Before I became pregnant with my son, I tried to prep myself for the healthiest pregnancy possible. I worked out and got in shape. I followed a Candida diet for several months to get my yeast problem under control. I read pregnancy and birthing books. I weaned off of Prozac because I wanted a drug-free pregnancy. I finished school, quit my job, and only worked on things that were enjoyable to me, keeping my stress levels nice and low. Having a good pregnancy and a healthy baby were very important to me.
When I first got pregnant, I was eating probably the healthiest I had my whole life. And I don’t mean the American idea of healthy, but I was actually eating a lot of butter, whole fat plain yogurt, shrimp, greens, nuts, eggs, and modest amounts of whole grains and a reasonable amount of meat, which I always got from the health food store. I actually think this is why I got pregnant so easily–I was eating a lot of fertility foods, and I didn’t even know it.
The first several weeks of pregnancy went great. I thought I’d be one of the lucky ones who didn’t get morning sickness. But then it hit, and when it hit, it hit hard. The first thing I threw up was a spinach salad with goat cheese. Needless to say, I didn’t eat spinach or goat cheese again for a very long time. In fact, I didn’t eat hardly any vegetables for a long time. Or meat. Or eggs. Or anything else that was really good for growing a healthy baby.
I had thought it was going to be easy to eat well while pregnant because I had already been doing it. But my extreme morning sickness kept me from eating pretty much all real food. Instead, I went into survival mode. I ate pretzels and crackers because they were easier to keep down. I had no shame in eating chocolate cookies when I realized they tasted better coming back up than other foods did. Almost all my nutrition came from commercial nutritional smoothies, a highly-processed food fortified with synthetic vitamins. I hoped these smoothies would nourish my baby despite my now deplorable diet.
The day before my first appointment with the midwife, I went to the ER for dehydration because I couldn’t keep anything down that day. I was put on an anti-nausea medication that I had to take as a suppository because I couldn’t even keep a pill down (I am pretty sure I had hyperemesis gravidarum except I was able to avoid weight-loss through the drugs and the high-calorie nutritional shakes). When I went into my midwife appointment the next day, the nurse who was assisting told me to just stop taking my vitamins. I thought she was crazy, but she told me that babies are very good “parasites” and will get what they need. I don’t know why I actually listened to her because I knew the vitamins weren’t causing my nausea. But I did. Later on, someone else (probably a midwife) told me to take prenatal vitamins, so I bought some cheap ones at Walmart. The multivitamin I was originally taking was actually much higher quality, and here I was taking cheap prenatals. But it didn’t really matter, right? Because my baby was a parasite taking everything it needed from me. Right??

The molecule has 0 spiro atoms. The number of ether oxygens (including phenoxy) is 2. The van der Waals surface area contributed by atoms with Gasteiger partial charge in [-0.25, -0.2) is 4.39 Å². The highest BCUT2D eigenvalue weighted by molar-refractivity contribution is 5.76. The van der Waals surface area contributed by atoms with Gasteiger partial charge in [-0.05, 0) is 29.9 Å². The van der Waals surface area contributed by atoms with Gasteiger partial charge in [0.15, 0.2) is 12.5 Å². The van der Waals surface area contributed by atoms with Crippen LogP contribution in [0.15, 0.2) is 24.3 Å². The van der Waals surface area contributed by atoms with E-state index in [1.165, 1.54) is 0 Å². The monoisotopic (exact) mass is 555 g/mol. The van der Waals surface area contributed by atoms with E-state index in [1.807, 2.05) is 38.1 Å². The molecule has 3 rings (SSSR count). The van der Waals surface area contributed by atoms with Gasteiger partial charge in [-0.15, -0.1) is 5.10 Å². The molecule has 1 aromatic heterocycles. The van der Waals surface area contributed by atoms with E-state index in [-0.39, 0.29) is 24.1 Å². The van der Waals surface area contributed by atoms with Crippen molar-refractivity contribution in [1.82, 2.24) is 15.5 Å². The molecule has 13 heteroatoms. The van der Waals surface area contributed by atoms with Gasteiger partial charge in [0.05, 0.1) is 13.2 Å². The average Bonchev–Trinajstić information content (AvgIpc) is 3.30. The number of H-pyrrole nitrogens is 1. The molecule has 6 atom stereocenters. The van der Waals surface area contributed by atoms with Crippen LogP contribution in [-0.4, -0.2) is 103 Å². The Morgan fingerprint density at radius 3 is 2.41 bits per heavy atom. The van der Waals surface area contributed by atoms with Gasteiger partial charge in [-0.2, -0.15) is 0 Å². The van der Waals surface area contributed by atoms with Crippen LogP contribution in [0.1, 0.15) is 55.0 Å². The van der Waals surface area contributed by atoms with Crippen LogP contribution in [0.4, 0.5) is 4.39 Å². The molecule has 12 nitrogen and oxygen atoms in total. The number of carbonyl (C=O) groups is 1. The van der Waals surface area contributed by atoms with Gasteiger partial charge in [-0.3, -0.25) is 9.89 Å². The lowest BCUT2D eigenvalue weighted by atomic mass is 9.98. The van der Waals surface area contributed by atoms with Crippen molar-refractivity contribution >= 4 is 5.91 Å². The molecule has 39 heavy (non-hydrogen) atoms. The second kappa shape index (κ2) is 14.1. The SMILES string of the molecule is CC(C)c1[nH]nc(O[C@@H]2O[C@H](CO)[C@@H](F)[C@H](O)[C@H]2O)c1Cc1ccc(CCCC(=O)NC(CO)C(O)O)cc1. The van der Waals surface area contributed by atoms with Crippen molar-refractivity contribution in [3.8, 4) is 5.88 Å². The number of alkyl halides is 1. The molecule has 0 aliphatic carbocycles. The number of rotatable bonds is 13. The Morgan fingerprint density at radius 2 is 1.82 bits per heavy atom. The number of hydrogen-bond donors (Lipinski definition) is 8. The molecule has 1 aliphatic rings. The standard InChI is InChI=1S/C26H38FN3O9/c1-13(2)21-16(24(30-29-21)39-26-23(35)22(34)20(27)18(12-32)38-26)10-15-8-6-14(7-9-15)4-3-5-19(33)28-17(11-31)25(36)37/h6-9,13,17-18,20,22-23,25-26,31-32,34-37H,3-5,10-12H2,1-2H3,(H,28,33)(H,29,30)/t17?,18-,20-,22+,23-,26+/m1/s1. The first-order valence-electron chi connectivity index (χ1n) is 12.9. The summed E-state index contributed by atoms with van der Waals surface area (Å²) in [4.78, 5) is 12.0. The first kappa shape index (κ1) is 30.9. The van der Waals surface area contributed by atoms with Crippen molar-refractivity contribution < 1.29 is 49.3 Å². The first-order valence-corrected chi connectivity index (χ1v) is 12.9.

I wish someone had told me that the more nutrients I took in during pregnancy, the better formed my baby would be. I wish I had known that women need a very high amount of nutrition in order to give their baby the best possible health that would affect their whole life.
I wish I had known that eating plenty of protein at regular intervals throughout the day helps keep morning sickness at bay and is extremely important in avoiding preeclampsia, which I was thought to be at risk for. I wish I had known how important protein was to keeping blood volume where it needed to be and growing a baby.
I wish I had understood why I was getting heartburn so early on my pregnancy (the poor food choices and lack of healthy gut flora), and why it kept getting worse despite trying several medications (antacids only deepen the problem of acid reflux).
I wish I knew how beneficial raw milk was and had safe raw milk at my disposal. I wish I knew about pastured eggs. I wish I knew how to make my own nutritional smoothies that were made with real food.
I wish I knew that taking a magnesium supplement before and during pregnancy would have helped with liver function and reduced the chance of morning sickness. I wish I had known that a magnesium supplement would also have reduced my chances of having preeclampsia.
I wish I had known much earlier in my pregnancy that vitamin B6 helps prevent morning sickness. In fact, I wish I had known how important all the B vitamins were in pregnancy.
I wish I knew that the very foods I was consuming to help deal with morning sickness, not only perpetuated the problem, but deprived my baby of important nutrients.
I wish I had known the importance of certain fats and fat-soluble vitamins such as A, D and K2 for the development of the baby’s brain and facial structure during pregnancy. I wish I had known there was a way to prevent the need for future orthodontic treatments! (Because guess what, breastfeeding sure didn’t do the trick!)
I wish I didn’t ever read The Girlfriend’s Guide to Pregnancy which told me it was okay if I never exercised while I was pregnant. I wish I had understood just how important exercise during pregnancy really was.
I wish people didn’t tell me not to worry about my diet. I wish my doctors could have instead advised me on proper prenatal nutrition instead of waiting for my body to fall apart so they could come in and “rescue” me.